Japan—Culture Smart! The Essential Guide to Customs & Culture by Paul Norbury – Book Review

Japan—Culture Smart! The Essential Guide to Customs & Culture by Paul Norbury is a book that is written as a concise collection of information on Japan and Japanese culture and etiquette for travellers. But after reading it, I must say that I found it to be offensive and condescending.

**Please note: I had a Japanese friend of mine—a specialist of Japanese culture—read the book after I finished it—it’s a very quick read—to get their opinion as well, and after discussing it with them, we both had the same feelings regarding it. **

There are a couple of good qualities to the book and I’ll begin with those. The book does exactly as it’s advertised: it offers a very concise telling of modern Japanese history, customs, culture, and etiquette. It goes over the bare minimum basics to provide a simple understanding of Japan as a nation and culturally rich community. That coupled with the effortless way its written, makes it fast read; I blew through it in less than an hour, reading it cover to cover. However, after finishing the book, I strongly felt that the point of it was not to inform or educate, but to keep people from visiting Japan, as it was extremely off-putting with its execution.

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When the author talks about modern Japanese history, one of the elements that is discussed was Japan’s surrender in the Second World War after the atomic bombing of Hiroshima and Nagasaki. This event, through the decades following the war, led to Japan being quite proactive for world peace. They even involved themselves in rescue relief efforts worldwide and advocate for the end of research and development of nuclear arms. But the author critiques Japan’s pro-peace endeavours as being wholly ingenuine and more of a “fad” because of how brutally they lost. He makes it sound like Japan is trying to hold a monopoly on nuclear destruction and the pain that stems from it, and then using that attitude to fuel their desire for world peace to make themselves look like they’re above violence and better for it, arrogantly speaking.

I’ve done a lot of research on the Second World War, particularly the aftermath of those bombings and how Japan rebuilt itself as a nation in the years following it. While there may be individuals who feel they can understand the pain and catastrophic ramifications of atomic weapons much better than others, having lived through it, maybe even feel some sort of entitlement to that experience and event, that sense of entitlement is not something that spans throughout the nation by far. Not only that, they were devastated by atomic bombings that cost approximately 300,000 lives. If this experience and this devastatingly tragic event didn’t move them towards the advocation of peace, then I don’t know what would have. Hell, this event should have pushed a lot more nations towards peace, but it didn’t.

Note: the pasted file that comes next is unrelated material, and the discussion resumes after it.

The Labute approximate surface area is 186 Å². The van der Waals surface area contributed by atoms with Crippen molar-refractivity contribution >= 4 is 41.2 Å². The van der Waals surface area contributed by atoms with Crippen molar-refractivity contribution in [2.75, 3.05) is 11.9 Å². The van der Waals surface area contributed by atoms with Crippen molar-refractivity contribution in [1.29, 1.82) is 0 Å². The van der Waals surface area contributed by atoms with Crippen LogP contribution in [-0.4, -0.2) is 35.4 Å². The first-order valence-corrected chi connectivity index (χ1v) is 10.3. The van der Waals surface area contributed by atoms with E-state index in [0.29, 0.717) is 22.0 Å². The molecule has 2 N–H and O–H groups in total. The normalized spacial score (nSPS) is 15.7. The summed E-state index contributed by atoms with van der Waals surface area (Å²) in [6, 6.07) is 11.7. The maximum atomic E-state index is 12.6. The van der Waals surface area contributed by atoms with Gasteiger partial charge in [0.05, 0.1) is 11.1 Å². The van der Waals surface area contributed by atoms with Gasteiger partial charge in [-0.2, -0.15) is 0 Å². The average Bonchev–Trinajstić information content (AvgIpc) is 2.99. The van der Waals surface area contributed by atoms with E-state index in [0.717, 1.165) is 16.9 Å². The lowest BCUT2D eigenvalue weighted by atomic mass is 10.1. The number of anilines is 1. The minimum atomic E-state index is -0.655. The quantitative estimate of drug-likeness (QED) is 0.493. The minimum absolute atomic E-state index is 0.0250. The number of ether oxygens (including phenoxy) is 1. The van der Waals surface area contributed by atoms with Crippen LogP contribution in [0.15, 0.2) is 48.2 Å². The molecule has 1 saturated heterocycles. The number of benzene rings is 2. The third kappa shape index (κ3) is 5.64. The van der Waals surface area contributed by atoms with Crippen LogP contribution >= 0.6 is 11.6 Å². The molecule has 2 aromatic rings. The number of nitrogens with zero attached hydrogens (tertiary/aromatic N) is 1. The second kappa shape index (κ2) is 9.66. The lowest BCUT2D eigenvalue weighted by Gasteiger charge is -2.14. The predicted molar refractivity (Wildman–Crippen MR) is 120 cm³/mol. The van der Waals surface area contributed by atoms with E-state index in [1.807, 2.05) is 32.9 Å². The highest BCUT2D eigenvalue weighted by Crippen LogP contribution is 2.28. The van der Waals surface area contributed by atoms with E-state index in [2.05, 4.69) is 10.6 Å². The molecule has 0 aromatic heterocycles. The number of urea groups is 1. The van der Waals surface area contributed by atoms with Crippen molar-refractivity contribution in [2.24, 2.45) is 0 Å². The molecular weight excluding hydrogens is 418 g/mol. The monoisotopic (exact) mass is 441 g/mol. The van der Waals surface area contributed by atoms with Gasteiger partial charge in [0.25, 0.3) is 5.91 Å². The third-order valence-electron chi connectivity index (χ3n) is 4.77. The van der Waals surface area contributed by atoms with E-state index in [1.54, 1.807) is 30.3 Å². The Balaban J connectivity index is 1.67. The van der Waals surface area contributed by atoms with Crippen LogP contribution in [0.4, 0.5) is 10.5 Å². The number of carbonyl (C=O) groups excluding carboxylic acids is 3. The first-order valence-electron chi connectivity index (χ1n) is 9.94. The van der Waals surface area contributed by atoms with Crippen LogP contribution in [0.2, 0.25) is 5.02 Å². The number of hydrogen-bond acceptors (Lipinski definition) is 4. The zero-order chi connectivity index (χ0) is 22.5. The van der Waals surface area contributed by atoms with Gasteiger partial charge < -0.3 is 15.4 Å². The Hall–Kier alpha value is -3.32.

When it comes to Japanese etiquette, the author’s descriptions of common practices, specific to businesses, makes the country sound like they are full of backwards and pretentious attitudes, who view the entire world to be culturally inferior to them. Again, this is not true. This is evident in Japan’s economic and societal history from the 1860s to current times. The Japanese people have a duality to their lives that is created to maintain order and discipline. There is an “inner” persona, which is personal and involves how they act with family and friends and their home life. Then there is the “outer” persona, which is for professional and societal situations. This is actually a common practise in various Asian cultures and is not limited to Japan. They have their own unique practise of this ideal, but the notion in general is not strictly Japanese. Yet, the author views this duality as being two-faced, making the Japanese people “untrustworthy” and deceitful, and something that travellers “need to be aware of” to protect themselves.

There are many, many other occurrences such as this throughout the 164 pages or so of the book and it was absolutely fucking infuriating. You can tell this was written by someone who has no respect for a non-Western nation’s culture or community. I found it to be highly disrespectful and a poor source of information for Japan, especially if you’re a traveller. If you truly want to learn about Japanese culture and be prepared for any travels that you may be taking to the country, particularly for first-time travelling, then look elsewhere because this is not the book to provide that, at least not in any respectful and educative means. I recommend you find one written by a Japanese person, as they will be able to provide that information most accurately.

1.5 outta 5.

Thank you so much for stopping by today! Until next time, happy reading and happy otakuing! 🌼

3 thoughts on “Japan—Culture Smart! The Essential Guide to Customs & Culture by Paul Norbury – Book Review

  1. Ughh, how frustrating! I had similar issues with another book written by a Westerner that was meant to address ‘culture shock’ for foreigners in Japan. It had such a nasty tone, I barely read a chapter. I don’t understand why there are books like that!

    Liked by 1 person

    • I always feel the purpose of books like that is to discourage travelling & respect of different cultures; to act superior in comparison to them, & it boggles my mind as to why. Such a waste of energy, not to mention how harmful for people of those cultures to see that kind of hate.

      Liked by 1 person

  2. Pingback: May’s Reading Wrap-Up

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